Harrods delivered record sales and an uplift in pre-tax profits last year, despite Britain going through one of the worst recessions in living memory.
The iconic department store, whose flagship branch is in Knightsbridge, west London, attributed the buoyant performance to "sustained investment" and the introduction of new brands and boutiques. However, it will have also benefited from the weak pound, which led to a surge in the numbers of wealthy overseas shoppers visiting London. A spokeswoman for Harrods said: "Trading still remains solid in the first half of 2009."
Harrods said its pre-tax profits before exceptional items for the year to 31 January were £56.2m – an increase of 1 per cent from the £55.4m it achieved the year before, according to accounts filed at Companies House yesterday. During the year, the retailer, which also has shops at Heathrow and Gatwick airports, saw its sales rise by 9 per cent to a record £751.7m. The spokeswoman added: "Set against the tumultuous events of 2008 this is a very strong performance."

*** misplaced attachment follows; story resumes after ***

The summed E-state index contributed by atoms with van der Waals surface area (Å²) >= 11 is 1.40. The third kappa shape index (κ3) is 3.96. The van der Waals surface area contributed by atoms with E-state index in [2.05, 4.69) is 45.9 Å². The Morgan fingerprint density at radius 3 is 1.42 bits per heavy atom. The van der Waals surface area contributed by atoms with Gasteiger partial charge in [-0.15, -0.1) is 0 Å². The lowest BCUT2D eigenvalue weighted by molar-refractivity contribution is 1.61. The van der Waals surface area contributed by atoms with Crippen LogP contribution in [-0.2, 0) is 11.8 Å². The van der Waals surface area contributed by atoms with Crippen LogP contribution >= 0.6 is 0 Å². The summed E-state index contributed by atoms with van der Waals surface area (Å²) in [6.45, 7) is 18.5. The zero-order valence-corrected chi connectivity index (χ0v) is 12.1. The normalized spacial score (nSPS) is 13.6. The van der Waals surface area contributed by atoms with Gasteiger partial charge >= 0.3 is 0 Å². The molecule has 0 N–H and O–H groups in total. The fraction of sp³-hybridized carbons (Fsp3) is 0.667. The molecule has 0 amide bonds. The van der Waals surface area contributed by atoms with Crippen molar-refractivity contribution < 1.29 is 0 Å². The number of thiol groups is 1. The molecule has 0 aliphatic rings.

The figures from Harrods contrast with those of its Knightsbridge rival Harvey Nichols. Earlier this year, the trade magazine Retail Week reported that Harvey Nichols expected bottom line profits to fall by 40 per cent to £10m for the year to 31 March.
However, Harrods has been managing its costs carefully over the past 18 months. After paying a dividend of £50.8m in 2008, it did not pay one for the year to 31 January 2009. The retailer said: "With the very volatile economy and trading conditions, the group has continued to adopt a cautious approach to managing costs and to conserving liquidity."
Harrods' total pre-tax profit for the year was £50.3m, after exceptional items of £5.9m, which included work on its historic terracotta facade, onerous lease provision and the disposal of other fixed assets.